Even before we put lovers into the scanner, we designed a lab experiment to measure the impact of several stimuli likely to elicit romantic craving. We jokingly called our device for this purpose the Love-O-Meter.
We asked students from Stony Brook University who were madly in love to come into the lab with photographs, letters, e-mails, birthday cards, music tapes, colognes, and other mementos of their romance. They carried them like treasures. Then we hooked each individual up to a lie detector (which we didn’t reveal was broken) and asked them to turn a spring-loaded dial on a machine as they responded to various stimuli.
First the participant was shown the photograph of their beloved, then a neutral photo of nature. Second, each read a love letter from the beloved, then a paragraph from a statistics book. Third, each smelled the scent that reminded them of the beloved, then water containing weak rubbing alcohol. Fourth, each was asked to recall a wonderful moment with the sweetheart, then a mundane event such as the last time they washed their hair. Fifth, each heard a song they associated with their beloved, then a song sung on the children’s TV show, Sesame Street. Last, each participant was asked to imagine an exhilarating future event with the beloved, then a mundane incident such as brushing their teeth. And each assignment was interspersed with a distraction task: mentally counting backwards in increments of seven.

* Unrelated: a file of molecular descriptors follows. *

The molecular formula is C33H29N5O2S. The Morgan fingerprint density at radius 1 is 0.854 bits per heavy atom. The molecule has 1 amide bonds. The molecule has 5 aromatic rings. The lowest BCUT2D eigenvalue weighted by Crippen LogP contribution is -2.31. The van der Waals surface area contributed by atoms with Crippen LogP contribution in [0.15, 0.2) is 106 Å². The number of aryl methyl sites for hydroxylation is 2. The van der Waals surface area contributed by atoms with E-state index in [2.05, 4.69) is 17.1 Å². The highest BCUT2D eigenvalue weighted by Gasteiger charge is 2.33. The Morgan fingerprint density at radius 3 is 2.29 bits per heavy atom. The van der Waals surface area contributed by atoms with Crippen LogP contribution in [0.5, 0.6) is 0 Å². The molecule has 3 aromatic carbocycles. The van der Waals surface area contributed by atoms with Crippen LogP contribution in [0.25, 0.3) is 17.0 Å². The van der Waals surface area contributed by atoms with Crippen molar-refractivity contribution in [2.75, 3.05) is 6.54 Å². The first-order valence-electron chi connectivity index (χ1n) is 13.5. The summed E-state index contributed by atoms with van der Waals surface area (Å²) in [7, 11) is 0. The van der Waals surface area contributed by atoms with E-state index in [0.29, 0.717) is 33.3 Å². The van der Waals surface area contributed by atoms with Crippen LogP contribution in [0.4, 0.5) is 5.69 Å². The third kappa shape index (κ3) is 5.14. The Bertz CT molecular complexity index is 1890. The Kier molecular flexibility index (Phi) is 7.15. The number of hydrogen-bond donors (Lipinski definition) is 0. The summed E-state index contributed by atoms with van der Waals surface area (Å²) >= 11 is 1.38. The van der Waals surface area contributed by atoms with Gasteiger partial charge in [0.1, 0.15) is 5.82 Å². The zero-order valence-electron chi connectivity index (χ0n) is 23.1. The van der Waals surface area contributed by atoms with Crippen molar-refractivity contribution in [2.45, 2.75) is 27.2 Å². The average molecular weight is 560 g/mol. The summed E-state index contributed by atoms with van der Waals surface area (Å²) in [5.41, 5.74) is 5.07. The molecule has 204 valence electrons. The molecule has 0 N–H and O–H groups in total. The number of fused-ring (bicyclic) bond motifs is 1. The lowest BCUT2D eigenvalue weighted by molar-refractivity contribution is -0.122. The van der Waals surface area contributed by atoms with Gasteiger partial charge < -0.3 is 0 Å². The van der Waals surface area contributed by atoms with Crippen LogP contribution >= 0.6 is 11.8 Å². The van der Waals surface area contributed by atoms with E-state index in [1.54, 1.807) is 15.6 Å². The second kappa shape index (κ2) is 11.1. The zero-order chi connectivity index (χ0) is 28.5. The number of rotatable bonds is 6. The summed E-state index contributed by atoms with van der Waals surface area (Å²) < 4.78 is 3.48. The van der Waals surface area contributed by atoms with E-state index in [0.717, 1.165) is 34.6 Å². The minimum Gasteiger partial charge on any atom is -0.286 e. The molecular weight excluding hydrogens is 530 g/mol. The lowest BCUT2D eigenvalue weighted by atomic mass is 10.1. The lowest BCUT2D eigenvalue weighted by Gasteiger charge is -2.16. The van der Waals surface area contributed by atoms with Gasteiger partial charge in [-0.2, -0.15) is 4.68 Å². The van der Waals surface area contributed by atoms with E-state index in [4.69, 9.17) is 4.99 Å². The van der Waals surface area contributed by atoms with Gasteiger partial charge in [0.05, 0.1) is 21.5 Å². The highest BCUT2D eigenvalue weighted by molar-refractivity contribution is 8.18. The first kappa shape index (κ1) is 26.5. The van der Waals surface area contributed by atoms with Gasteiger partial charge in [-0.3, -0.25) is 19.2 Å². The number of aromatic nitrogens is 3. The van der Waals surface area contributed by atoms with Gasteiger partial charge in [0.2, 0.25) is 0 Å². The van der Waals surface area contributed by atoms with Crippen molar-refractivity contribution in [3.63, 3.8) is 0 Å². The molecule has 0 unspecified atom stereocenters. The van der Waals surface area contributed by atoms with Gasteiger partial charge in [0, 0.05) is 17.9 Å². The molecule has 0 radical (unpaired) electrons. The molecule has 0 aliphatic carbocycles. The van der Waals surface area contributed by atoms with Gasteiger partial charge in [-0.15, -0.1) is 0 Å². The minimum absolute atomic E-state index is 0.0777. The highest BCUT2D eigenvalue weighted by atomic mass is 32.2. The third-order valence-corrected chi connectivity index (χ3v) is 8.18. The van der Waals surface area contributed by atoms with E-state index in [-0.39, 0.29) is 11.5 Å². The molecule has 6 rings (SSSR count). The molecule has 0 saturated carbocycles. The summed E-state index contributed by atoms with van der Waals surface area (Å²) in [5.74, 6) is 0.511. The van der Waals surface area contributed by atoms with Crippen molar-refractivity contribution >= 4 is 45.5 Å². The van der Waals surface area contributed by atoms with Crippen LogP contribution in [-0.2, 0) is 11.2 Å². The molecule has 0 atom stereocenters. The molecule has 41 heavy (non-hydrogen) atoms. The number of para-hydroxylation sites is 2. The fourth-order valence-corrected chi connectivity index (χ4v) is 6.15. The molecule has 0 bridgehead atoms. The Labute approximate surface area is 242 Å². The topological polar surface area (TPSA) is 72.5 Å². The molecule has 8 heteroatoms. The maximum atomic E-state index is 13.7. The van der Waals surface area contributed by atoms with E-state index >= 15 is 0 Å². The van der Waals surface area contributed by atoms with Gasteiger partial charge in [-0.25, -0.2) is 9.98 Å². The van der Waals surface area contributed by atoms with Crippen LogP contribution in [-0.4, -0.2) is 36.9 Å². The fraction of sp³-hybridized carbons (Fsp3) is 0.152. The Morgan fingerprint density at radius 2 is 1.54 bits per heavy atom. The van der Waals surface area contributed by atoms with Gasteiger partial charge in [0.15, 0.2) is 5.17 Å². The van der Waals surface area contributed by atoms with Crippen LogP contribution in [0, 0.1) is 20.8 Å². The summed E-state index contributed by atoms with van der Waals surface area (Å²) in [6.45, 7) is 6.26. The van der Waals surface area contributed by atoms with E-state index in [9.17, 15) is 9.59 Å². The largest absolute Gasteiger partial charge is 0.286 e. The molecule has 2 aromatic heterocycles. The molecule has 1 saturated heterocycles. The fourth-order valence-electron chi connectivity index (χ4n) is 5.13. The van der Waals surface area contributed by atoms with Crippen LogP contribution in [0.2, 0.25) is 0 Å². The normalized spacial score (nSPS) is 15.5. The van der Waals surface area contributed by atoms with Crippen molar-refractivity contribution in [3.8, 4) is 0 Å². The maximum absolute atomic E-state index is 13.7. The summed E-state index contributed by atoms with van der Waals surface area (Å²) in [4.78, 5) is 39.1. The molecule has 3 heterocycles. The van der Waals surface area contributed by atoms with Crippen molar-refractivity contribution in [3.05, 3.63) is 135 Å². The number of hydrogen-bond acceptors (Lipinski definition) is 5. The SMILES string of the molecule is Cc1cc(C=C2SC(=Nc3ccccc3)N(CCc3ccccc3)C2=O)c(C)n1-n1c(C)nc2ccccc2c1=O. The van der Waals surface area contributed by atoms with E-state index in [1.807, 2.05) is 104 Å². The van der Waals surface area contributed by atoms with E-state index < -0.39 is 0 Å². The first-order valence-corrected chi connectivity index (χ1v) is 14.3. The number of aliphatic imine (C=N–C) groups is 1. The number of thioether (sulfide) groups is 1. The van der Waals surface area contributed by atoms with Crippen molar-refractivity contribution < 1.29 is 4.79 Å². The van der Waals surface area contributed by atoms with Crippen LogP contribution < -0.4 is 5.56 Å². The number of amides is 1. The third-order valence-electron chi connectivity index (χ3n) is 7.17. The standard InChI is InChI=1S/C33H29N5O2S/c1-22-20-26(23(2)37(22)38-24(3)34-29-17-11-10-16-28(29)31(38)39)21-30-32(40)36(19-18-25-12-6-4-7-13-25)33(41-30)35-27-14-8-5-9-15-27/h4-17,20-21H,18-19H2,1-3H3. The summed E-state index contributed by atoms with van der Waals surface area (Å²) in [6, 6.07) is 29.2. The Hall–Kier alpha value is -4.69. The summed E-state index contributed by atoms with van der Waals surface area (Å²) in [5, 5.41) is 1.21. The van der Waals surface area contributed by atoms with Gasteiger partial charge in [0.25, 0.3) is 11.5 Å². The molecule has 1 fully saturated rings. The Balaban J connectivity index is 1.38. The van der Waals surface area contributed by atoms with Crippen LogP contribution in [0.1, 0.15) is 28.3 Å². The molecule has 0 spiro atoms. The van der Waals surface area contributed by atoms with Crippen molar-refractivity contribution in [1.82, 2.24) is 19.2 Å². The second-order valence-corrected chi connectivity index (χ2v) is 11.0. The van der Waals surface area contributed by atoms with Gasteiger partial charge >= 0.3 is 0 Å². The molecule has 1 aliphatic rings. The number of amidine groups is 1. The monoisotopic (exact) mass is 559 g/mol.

Feelings of intense romantic love were triggered almost equally by photographs, songs and memories of the beloved.
We decided to use a head-shot of the romantic partner to generate feelings of romance while the participant was in the scanner, and to ask them to remember romantic times. This was our Positive stimulus.